Washington and the world are in the midst of both a plastic waste crisis and a recycling crisis. With plastic being found everywhere from drinking water, to remote corners of the Arctic, to the bellies of baby fish mere days old, more people are realizing it’s a deep problem we cannot ignore. In Washington, we are addressing these problems through voluntary actions and local/state level policy changes, such as changing state food safety code to allow for BYOC (Bring Your Own Container). In fact, 58% of Washingtonians in a recent poll said they’re ready to end the use of styrofoam food containers.
Join Heather Trim of Zero Waste Washington to learn more about the activities around these important issues, litter assessments for clean water, and an update on bills moving through the state legislature as we speak! Part of the North Sound Stewards program.
Low tide trivia and learning to ID local beach life
Tuesdays at 5:00 p.m., March 2nd through late May | RSVP on Facebook
Are you a sea star stan? A flatworm fan? Join us for local tidal life trivia nights! Trivia will be on Tuesday nights starting at 5:00 all through March, April and May. The first trivia night is for March 2nd and we’ll take a short break the last week of March.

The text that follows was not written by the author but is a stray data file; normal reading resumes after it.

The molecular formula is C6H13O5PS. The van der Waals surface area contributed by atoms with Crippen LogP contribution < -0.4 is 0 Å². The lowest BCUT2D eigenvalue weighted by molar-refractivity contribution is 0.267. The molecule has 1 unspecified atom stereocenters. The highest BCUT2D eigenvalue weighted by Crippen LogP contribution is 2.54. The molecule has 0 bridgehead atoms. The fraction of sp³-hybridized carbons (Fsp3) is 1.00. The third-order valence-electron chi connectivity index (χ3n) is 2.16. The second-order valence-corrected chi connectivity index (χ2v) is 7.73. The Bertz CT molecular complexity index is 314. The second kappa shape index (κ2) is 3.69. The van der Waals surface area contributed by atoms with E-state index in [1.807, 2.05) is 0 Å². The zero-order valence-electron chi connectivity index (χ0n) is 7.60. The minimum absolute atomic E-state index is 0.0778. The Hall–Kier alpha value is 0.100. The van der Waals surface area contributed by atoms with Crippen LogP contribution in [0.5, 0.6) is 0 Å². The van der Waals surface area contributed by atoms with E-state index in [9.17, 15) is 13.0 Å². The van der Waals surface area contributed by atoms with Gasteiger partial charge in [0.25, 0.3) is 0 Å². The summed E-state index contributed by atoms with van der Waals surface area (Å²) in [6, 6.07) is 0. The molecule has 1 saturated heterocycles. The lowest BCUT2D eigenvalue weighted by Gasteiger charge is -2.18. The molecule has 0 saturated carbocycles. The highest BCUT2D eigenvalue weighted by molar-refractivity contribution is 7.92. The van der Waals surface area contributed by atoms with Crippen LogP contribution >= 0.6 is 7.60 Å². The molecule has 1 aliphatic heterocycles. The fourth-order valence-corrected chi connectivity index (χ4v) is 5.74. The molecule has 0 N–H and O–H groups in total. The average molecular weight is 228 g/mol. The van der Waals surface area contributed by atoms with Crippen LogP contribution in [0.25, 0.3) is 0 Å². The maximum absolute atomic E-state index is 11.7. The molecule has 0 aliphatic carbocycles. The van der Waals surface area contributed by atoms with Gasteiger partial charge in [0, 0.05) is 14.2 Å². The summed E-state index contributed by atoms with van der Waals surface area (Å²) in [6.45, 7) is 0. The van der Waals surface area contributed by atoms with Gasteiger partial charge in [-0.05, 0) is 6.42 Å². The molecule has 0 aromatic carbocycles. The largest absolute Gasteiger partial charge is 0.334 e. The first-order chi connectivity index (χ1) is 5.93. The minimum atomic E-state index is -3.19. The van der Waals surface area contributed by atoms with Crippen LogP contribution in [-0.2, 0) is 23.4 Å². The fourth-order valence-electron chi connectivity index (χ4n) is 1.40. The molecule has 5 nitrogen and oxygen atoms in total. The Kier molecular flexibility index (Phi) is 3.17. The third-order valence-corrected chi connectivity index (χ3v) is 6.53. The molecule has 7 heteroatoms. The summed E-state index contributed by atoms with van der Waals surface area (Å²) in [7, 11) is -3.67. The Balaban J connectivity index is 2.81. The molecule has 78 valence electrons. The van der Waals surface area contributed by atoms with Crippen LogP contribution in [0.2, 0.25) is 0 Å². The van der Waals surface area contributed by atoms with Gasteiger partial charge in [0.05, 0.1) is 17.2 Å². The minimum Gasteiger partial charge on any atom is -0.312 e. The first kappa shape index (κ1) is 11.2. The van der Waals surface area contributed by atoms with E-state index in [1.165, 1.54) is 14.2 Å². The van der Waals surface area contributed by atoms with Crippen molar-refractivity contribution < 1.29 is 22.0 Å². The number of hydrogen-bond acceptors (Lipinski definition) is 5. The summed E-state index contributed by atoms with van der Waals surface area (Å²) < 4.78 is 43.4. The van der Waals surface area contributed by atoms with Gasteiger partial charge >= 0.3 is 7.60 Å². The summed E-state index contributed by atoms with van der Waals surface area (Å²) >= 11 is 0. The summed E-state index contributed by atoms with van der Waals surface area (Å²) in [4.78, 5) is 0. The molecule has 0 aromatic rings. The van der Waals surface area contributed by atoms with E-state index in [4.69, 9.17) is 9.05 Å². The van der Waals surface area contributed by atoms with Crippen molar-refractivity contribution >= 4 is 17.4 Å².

Even if you don’t know all the answers, trivia nights are a great way to brush up on your beach life knowledge to better appreciate our wonderful shorelines and impress your friends with your flora and fauna know-how. Questions will get progressively more challenging each month — March is beginner, April is intermediate, and May is advanced.
HOW TO JOIN:
Visit www.myquiz.org at 5:00 p.m. each Tuesday and enter the six digit code for that date (more will be added here each month)
March 2nd – 240701
March 16th – 432915
March 23rd – 444034
March 30th – 455102
If you want to study up on your own, check out our workbooks and species ID guides for the beautiful Cherry Point and Fidalgo Bay Aquatic Reserves!
This event is part of the North Sound Stewards community science program, but open to the public. Learn more about the North Sound Stewards program
Want to do a trash cleanup on your own?
Take a self-guided tour of Bellingham’s waterfront
Any time! Grab your smartphone with Google Maps
Complete this scavenger hunt along the way for a chance to win $25 gift certificates to The RE Store!
There are 12 toxic cleanup sites along Bellingham Bay from over 100 years of industrial activity. Use this interactive map to explore their history and how they’re being cleaned up for future use.
Meet members of Whatcom County’s environmentally minded community, hear about upcoming sustainability-oriented events and opportunities, network, and try out delicious local brews. Hosted monthly at various local businesses and organizations, usually the first Wednesday of each month. Learn more.